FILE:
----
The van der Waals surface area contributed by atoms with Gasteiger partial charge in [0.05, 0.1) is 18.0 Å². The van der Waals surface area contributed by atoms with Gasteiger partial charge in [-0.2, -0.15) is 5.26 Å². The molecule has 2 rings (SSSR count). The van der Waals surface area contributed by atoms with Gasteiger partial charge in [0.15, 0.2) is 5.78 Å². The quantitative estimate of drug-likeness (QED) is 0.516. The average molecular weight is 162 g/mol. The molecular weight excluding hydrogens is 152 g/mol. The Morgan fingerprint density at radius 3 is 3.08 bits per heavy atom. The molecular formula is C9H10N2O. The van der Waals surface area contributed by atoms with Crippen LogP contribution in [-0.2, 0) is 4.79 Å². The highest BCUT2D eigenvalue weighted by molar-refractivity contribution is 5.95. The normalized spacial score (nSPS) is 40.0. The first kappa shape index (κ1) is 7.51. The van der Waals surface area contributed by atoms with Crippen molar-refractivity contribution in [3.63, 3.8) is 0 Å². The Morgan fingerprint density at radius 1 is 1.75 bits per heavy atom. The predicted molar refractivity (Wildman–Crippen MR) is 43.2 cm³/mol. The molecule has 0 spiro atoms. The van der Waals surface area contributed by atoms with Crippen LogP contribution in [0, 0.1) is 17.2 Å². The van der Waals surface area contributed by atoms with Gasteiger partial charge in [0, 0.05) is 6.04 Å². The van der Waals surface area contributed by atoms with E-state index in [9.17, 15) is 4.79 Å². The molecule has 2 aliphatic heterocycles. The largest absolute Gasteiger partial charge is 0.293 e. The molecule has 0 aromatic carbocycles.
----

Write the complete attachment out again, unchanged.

The van der Waals surface area contributed by atoms with Gasteiger partial charge in [0.05, 0.1) is 18.0 Å². The van der Waals surface area contributed by atoms with Gasteiger partial charge in [-0.2, -0.15) is 5.26 Å². The molecule has 2 rings (SSSR count). The van der Waals surface area contributed by atoms with Gasteiger partial charge in [0.15, 0.2) is 5.78 Å². The quantitative estimate of drug-likeness (QED) is 0.516. The average molecular weight is 162 g/mol. The molecular weight excluding hydrogens is 152 g/mol. The Morgan fingerprint density at radius 3 is 3.08 bits per heavy atom. The molecular formula is C9H10N2O. The van der Waals surface area contributed by atoms with Crippen LogP contribution in [-0.2, 0) is 4.79 Å². The highest BCUT2D eigenvalue weighted by molar-refractivity contribution is 5.95. The normalized spacial score (nSPS) is 40.0. The first kappa shape index (κ1) is 7.51. The van der Waals surface area contributed by atoms with Crippen molar-refractivity contribution in [3.63, 3.8) is 0 Å². The Morgan fingerprint density at radius 1 is 1.75 bits per heavy atom. The predicted molar refractivity (Wildman–Crippen MR) is 43.2 cm³/mol. The molecule has 0 spiro atoms. The van der Waals surface area contributed by atoms with Crippen LogP contribution in [0, 0.1) is 17.2 Å². The van der Waals surface area contributed by atoms with Gasteiger partial charge in [0, 0.05) is 6.04 Å². The van der Waals surface area contributed by atoms with E-state index in [9.17, 15) is 4.79 Å². The molecule has 2 aliphatic heterocycles. The largest absolute Gasteiger partial charge is 0.293 e. The molecule has 0 aromatic carbocycles.